Structure of the Galaxy

25 Nov 2017

Astronomers have certain names for the parts of a spiral galaxy. Read on to learn more about the structures that make up our amazing universe.

Spiral galaxies like the one we exist in contain certain characteristics that help scientists identify whether a galaxy falls into the spiral category. Two types of spiral galaxies exist, elliptical and barred. A barred spiral galaxy contains a spiral, but a bar runs through it. Groups of stars at the center make up the bar. Barred spiral galaxies are considered mature since galaxies develop bars as they mature. Elliptical galaxies approximately ellipsoidal shape and a smooth, nearly featureless brightness profile. As a matter of fact, they are more three-dimensional, without much structure, and their stars are in somewhat random orbits around the center.

Characteristics of a Spiral Galaxy

The disk of the galaxy is often referred to as the disk component. It contains most of the galaxy’s star and nearly all of its gas and dust. As a result giant molecular clouds fill the disk. Within these clouds stars form. Consequently, nearly all star formation in our galaxy takes place in the disk. Red giants, white dwarfs, and brilliant blue O and B stars reside in the disk. Those hot, massive stars are rare, but their luminosity provides much of the light from the disk.

The Halo and The Bulge

A cloudless network of stars and star clusters make up the halo. The halo does not contain dense gas clouds, and therefore cannot make new stars. In fact, old and cool stars like red giants and white dwarfs form much of the halo. Scientists estimate the halo at 10 times the diameter of the visible disk.

Around the center of our galaxy lies the central bulge, a flattened cloud of billions of stars. Like the halo, it contains little gas and dust. Astronomers often refer to the halo and the central bulge together as the spherical component. For this reason, it becomes the most crowded part of the spherical component. The central bulge, visible above and below the plane of the galaxy and through gaps in the obscuring dust, consists mostly of stars and old cool like the stars in the halo. The halo consists of approximately 200 globular clusters, each with 50,00 to a million stars in a sphere.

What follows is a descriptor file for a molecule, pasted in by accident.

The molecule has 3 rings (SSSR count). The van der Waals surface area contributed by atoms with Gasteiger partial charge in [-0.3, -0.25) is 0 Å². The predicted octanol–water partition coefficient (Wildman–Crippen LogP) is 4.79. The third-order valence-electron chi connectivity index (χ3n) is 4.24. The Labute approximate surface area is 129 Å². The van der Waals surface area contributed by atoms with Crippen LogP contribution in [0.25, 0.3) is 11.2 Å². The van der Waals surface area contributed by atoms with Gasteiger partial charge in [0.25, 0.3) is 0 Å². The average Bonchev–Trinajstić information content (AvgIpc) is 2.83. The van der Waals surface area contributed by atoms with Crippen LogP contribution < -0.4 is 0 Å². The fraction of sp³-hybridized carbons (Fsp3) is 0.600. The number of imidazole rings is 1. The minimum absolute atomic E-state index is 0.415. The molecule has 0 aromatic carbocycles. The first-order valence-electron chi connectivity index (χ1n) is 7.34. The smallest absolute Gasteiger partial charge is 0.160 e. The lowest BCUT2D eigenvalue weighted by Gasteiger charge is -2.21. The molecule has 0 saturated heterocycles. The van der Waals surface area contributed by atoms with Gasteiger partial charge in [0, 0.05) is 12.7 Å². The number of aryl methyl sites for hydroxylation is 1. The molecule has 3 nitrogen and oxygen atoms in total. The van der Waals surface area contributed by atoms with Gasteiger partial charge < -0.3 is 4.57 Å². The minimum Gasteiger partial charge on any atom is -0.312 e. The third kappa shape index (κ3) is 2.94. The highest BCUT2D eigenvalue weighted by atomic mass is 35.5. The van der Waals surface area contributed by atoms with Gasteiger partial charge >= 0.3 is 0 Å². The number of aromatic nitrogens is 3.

The Spherical Component

A barred spiral is categorized into A, B, or C, according to how tightly wound the arms are over the bar. “A” is for the most tightly wound galaxies and “C” is for the more open galaxies. The arms of a barred spiral galaxy are usually made up of dust and gas, along with a few scattered stars. Nearly half of the spiral galaxies in the universe are considered barred spiral galaxies.

Orbital motions differ in the spherical and halo components of the galaxy. In fact, disk stars follow nearly circular orbits that lie in the plane of the galaxy. Disk stars follow nearly circular orbits that lie in the plane of the galaxy. Halo stars and globular clusters, however, follow highly elongated orbits tipped steeply to the plane of the disk.

Barred galaxies and elliptical galaxies contain several components which define them. In fact, these components, the halo, the central bulge, and the disk allow us to learn more about the stars contained within. As we discover more galaxies we will be able to apply these concepts and expand our knowledge of our growing universe.